Five numbers added together in pairs produce: 0, 2, 4, 4, 6, 8, 9, 11, 13, 15 What are the five numbers?

If you take a three by three square on a 1-10 addition square and multiply the diagonally opposite numbers together, what is the difference between these products. Why?

Mr McGregor has a magic potting shed. Overnight, the number of plants in it doubles. He'd like to put the same number of plants in each of three gardens, planting one garden each day. Can he do it?

Find the values of the nine letters in the sum: FOOT + BALL = GAME

A cinema has 100 seats. Show how it is possible to sell exactly 100 tickets and take exactly £100 if the prices are £10 for adults, 50p for pensioners and 10p for children.

This package contains a collection of problems from the NRICH website that could be suitable for students who have a good understanding of Factors and Multiples and who feel ready to take on some. . . .

The letters in the following addition sum represent the digits 1 ... 9. If A=3 and D=2, what number is represented by "CAYLEY"?

A student in a maths class was trying to get some information from her teacher. She was given some clues and then the teacher ended by saying, "Well, how old are they?"

Special clue numbers related to the difference between numbers in two adjacent cells and values of the stars in the "constellation" make this a doubly interesting problem.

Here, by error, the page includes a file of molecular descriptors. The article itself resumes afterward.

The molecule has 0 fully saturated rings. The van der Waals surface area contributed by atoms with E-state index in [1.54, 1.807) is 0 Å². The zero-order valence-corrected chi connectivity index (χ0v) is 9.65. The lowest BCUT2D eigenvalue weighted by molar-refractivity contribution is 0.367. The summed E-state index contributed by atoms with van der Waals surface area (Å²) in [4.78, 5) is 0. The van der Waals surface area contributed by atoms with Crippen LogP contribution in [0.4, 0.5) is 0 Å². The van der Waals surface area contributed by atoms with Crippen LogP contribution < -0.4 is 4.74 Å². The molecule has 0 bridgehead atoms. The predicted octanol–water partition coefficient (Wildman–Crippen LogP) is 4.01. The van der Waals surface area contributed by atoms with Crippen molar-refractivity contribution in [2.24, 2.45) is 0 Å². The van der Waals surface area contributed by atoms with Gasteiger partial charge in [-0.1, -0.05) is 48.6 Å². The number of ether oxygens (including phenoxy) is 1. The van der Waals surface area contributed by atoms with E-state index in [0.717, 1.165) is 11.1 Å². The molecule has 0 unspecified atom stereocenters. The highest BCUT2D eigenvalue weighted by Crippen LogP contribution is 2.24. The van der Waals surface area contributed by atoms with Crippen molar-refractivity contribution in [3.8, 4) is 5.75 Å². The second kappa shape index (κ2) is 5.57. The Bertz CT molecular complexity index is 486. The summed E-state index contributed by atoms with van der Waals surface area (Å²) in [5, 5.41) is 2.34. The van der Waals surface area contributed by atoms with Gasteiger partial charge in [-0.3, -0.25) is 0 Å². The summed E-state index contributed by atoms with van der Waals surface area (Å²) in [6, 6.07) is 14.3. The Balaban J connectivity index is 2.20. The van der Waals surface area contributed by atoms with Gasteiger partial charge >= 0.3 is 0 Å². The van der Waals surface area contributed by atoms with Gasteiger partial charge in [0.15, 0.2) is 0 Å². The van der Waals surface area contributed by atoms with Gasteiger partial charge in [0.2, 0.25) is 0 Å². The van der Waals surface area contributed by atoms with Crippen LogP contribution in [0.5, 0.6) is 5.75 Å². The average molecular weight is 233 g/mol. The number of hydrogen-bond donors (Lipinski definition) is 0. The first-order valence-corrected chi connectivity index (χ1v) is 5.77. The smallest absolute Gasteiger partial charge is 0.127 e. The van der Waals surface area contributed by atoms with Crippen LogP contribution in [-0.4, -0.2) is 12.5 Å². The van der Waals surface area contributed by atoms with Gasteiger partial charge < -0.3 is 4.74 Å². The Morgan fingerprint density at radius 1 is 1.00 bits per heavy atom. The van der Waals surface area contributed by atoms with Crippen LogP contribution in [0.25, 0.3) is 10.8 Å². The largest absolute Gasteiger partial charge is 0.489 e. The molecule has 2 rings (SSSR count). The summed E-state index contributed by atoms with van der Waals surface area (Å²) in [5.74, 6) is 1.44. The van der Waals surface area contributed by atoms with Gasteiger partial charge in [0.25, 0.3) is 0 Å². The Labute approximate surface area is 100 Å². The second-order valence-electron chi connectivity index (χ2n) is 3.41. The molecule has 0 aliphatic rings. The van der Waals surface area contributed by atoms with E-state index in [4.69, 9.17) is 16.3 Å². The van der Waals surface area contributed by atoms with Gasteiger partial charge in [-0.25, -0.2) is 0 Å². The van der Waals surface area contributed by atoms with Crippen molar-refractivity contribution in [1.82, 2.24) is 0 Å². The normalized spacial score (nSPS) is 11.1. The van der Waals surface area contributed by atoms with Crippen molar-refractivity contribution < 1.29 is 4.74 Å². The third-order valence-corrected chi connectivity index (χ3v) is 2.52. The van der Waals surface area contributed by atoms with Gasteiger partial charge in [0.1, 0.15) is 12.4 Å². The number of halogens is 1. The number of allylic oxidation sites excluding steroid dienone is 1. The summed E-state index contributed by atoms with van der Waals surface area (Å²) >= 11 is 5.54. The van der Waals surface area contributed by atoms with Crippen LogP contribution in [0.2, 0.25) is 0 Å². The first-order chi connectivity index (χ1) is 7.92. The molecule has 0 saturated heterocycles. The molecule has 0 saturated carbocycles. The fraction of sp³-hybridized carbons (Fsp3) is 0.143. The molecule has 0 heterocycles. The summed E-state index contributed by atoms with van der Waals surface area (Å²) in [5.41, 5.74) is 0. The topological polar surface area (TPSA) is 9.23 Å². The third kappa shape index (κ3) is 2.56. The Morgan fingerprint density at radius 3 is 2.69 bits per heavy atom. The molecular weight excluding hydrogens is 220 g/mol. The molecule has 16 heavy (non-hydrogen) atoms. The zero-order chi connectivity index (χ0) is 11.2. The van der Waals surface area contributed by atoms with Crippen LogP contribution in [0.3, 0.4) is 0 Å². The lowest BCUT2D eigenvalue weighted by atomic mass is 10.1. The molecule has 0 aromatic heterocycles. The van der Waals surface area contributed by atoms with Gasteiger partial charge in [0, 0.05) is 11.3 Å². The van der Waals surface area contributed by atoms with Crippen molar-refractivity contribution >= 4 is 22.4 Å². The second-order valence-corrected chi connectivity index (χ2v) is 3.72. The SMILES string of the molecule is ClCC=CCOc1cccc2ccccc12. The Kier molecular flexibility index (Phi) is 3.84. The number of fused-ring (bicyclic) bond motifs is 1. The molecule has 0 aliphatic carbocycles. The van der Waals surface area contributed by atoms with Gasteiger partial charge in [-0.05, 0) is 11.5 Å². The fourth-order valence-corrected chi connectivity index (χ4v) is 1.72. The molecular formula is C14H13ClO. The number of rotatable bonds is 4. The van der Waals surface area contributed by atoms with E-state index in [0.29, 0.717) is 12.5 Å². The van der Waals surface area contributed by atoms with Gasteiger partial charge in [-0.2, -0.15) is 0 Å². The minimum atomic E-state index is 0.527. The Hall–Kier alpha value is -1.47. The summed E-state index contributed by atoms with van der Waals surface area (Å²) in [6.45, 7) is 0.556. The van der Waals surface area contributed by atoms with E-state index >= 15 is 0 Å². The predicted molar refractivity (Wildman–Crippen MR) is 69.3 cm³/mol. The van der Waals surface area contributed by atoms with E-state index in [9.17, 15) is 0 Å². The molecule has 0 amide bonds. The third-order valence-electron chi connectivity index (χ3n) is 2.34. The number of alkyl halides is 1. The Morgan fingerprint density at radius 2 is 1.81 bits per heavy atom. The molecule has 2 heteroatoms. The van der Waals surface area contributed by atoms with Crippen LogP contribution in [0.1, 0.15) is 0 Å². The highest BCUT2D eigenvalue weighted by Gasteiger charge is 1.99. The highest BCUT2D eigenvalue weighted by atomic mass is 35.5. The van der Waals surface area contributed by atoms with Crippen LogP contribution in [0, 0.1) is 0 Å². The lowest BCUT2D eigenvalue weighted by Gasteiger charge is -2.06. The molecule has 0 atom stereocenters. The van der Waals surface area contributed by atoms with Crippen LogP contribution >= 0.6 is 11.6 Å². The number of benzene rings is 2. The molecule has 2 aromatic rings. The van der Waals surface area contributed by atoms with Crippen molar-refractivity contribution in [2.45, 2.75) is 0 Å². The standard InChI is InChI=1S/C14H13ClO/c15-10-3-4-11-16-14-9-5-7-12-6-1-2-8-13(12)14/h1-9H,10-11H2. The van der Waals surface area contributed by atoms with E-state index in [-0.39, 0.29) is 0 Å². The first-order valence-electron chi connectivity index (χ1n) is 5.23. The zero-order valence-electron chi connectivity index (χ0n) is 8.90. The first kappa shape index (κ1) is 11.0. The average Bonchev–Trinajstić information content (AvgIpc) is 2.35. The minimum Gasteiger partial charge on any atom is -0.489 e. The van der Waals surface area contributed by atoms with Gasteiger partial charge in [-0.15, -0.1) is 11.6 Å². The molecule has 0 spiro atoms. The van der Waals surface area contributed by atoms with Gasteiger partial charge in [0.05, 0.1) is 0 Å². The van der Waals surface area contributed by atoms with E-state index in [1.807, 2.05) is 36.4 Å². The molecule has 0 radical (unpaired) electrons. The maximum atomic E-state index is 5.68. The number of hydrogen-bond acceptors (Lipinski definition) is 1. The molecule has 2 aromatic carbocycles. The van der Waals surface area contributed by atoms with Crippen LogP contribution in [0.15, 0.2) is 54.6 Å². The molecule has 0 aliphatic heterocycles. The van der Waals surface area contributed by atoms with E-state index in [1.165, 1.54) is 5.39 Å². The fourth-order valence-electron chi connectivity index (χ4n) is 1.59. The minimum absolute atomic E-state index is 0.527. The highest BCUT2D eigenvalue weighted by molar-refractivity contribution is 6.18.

Find the smallest whole number which, when mutiplied by 7, gives a product consisting entirely of ones.

A mathematician goes into a supermarket and buys four items. Using a calculator she multiplies the cost instead of adding them. How can her answer be the same as the total at the till?

Many numbers can be expressed as the sum of two or more consecutive integers. For example, 15=7+8 and 10=1+2+3+4. Can you say which numbers can be expressed in this way?

Given the products of adjacent cells, can you complete this Sudoku?

This Sudoku puzzle can be solved with the help of small clue-numbers on the border lines between pairs of neighbouring squares of the grid.

Do you notice anything about the solutions when you add and/or subtract consecutive negative numbers?

Arrange the digits 1, 1, 2, 2, 3 and 3 so that between the two 1's there is one digit, between the two 2's there are two digits, and between the two 3's there are three digits.

This Sudoku, based on differences. Using the one clue number can you find the solution?

Choose four different digits from 1-9 and put one in each box so that the resulting four two-digit numbers add to a total of 100.

Each clue number in this sudoku is the product of the two numbers in adjacent cells.

My two digit number is special because adding the sum of its digits to the product of its digits gives me my original number. What could my number be?

A Sudoku that uses transformations as supporting clues.

This sudoku requires you to have "double vision" - two Sudoku's for the price of one

Label the joints and legs of these graph theory caterpillars so that the vertex sums are all equal.